Andy from Kalamazoo, MI
You ask if Capers ever got full credit for calling that zone blitz in the 2010 NFC Championship game. No, because it’s players, not plays, right?
You’re right, it’s players, not plays, so I’m OK with Coach Capers not getting the credit for that touchdown, but what about the people who believe it’s plays, not players? Hey, you can’t have it both ways. Those are the people who ripped Coach Capers for scheme flaws against the 49ers. Did they credit him for Raji’s touchdown?
Cameron from Las Vegas, NV
Vic, was wondering what is your favorite part about training camp?
It used to be the Oklahoma drill and the two-a-days and finding out who the tough guys were that could make it through nine weeks of full-pads practices and the hitting and the heat. Those days are gone, but one thing remains: the human confrontation. Every year, guys come out of nowhere to win roster spots, and that’s my favorite part of training camp.
Jaime from San Cristobal, Mexico
You’re Greg Roman, offensive coordinator of the 49ers. It’s the start of the 2013 regular season. You know the league’s defensive coordinators have worked all offseason on how to stop the read-option. So what new wrinkles have you come up with for them since the Super Bowl?
Lots and lots of play-action to expose the vulnerability of teams that became obsessed with the quarterback as a runner.
Ted from Madison, WI
Vic, I once read a sportswriter argue that if the fate of the human race depended on the result of one baseball game, Sandy Koufax would be his pitcher. Who would be your quarterback in one football game for all the marbles?
I need a little more information than that. If my team has a punishing running game, then I’d want Bart Starr or Terry Bradshaw or Troy Aikman to be my quarterback. I’d want a guy who knew how to manage the game and make the big plays when they were needed, as Starr did. I’d want a guy who could take advantage of all that running and hit the big play over the top, as Bradshaw did. I’d want an accurate passer who could convert third down, as Aikman did; he was one of the most accurate passers I’ve ever seen. If I didn’t have a punishing running game, and if I had to rely more on the pass, then I’d want a Johnny Unitas, Joe Montana or Tom Brady, which is to say a guy who would take the ball willingly and shoulder the responsibility for winning or losing. Most of all, I’d want a guy who got it done at crunch time. I’ll give you one more name: Aaron Rodgers. There isn’t anything in his game I don’t like. The only difference between Rodgers and all of those other quarterbacks I named is that Rodgers is still in the process of doing what all of them have already done. I’ll give you one more name: Ken Anderson. I hesitate to put Kenny in that class because he’s a friend and I’m biased, but I covered a lot of his games and he beat a lot of teams that were a lot more talented than the team he quarterbacked. If Pete Johnson had gained one more yard and scored in Super Bowl XVI against the 49ers, I think Kenny would be in the Hall of Fame. Frankly, I still hold out hope he’ll make it in.
Mark from Stewartville, MN
Vic, you mentioned that Pat Summerall was one of the NFL’s best play-by-play announcers. What did you like about his work?
What I liked about it is that never, not one time in all of the times Summerall broadcast a game I watched, did I dislike his work. He was measured and calm in his delivery. I grew up listening to legendary Pirates play-by-play man Bob Prince and his trademark “You can kiss it goodbye” home run call. Prince was a huge personality, a guy who would say outlandish things, and he was one of the few who could pull that off without angering people. Summerall angered no one, and that’s why I liked his work, at a time when audiences had become hyper-sensitive to broadcasters. I’ll give you one more name, and this is another name I hesitate mentioning because, again, it belongs to a friend and I’m biased: Kevin Harlan. I met Kevin years ago when he did preseason games for the Jaguars. I knew the last name but didn’t know the first name, but I quickly discovered that he was very, very good, and I remember telling my boss in Jacksonville that Kevin was going to be a star. Well, I just met his daughter, Olivia, who is going to be joining packers.com to do training camp videos this summer. I know what you’re thinking, that you’re going to miss seeing me on the videos, but trust me when I tell you that you are gonna love Olivia.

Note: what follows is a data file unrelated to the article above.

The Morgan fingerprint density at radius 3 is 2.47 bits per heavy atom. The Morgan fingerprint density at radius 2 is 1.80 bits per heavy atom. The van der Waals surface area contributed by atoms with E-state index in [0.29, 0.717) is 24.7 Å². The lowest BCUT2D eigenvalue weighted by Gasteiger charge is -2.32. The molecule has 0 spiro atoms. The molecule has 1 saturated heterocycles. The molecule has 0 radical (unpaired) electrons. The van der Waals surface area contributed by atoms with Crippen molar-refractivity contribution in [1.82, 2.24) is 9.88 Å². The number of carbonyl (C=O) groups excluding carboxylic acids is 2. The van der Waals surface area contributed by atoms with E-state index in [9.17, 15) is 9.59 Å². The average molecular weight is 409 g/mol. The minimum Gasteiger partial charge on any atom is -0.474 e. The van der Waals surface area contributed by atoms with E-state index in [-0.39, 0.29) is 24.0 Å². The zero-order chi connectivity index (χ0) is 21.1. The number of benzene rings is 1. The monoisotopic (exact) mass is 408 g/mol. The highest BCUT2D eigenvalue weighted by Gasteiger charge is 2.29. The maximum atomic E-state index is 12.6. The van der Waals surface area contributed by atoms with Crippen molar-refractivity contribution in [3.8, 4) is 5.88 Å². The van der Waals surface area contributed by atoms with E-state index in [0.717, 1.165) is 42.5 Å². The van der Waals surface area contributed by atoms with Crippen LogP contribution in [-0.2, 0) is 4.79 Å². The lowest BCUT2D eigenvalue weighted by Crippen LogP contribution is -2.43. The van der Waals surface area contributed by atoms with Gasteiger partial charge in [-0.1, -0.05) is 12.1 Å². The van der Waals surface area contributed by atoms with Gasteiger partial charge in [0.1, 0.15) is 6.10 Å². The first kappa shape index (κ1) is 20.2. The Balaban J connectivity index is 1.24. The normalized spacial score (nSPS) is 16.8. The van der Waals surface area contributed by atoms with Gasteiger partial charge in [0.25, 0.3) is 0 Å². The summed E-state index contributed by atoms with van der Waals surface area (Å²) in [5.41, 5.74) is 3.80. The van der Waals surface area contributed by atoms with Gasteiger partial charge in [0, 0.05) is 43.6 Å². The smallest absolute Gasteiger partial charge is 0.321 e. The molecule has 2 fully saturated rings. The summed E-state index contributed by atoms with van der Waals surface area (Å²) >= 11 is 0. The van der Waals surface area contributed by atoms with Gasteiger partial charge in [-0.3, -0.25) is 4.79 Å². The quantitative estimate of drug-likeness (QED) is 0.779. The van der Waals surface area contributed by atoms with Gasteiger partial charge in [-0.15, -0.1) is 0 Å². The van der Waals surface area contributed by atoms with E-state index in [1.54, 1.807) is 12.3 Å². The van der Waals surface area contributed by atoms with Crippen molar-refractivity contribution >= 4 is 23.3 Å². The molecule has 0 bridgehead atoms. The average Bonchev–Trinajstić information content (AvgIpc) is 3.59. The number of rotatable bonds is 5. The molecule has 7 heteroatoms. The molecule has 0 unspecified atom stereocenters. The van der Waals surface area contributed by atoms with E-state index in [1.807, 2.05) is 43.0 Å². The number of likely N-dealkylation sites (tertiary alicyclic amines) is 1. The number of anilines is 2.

Tim from Chicago, IL
I will be three years removed from high school this coming year. Does this mean I will be able to try out for the Packers?
No, you would have to apply with the league for draft eligibility for that to happen, if you’re fewer than four years removed from high school. If you were four years removed from high school graduation, you’d automatically be draft eligible.
Matt from Roanoke, VA
Vic, I was reading about the five players the Packers signed and two that were released and something caught my attention. What is the difference between a first-year player and a rookie?
You can only be a rookie once, but unless you meet the standards for being credited with an accrued season, you can be a first-year player forever.
Derek from Los Angeles, CA
Vic, I know OTAs are technically voluntary, but given the competitive nature of today’s NFL, are they actually voluntary?
Yes, they are voluntary. Nobody is required to attend OTAs. They are not mandatory, but I think they’re obligatory. I think a good teammate feels a sense of obligation to participate in OTAs and help prepare himself for training camp.
Derek from Davenport, IA
Hey, Vic, every week during the season my dad says he has a bad feeling about the game. If we play a good team, he expects us to lose, and if we play an underdog, it’s a trap game. I’ve tried to get him to just enjoy each week’s game, but nothing seems to work. What would be your advice for him?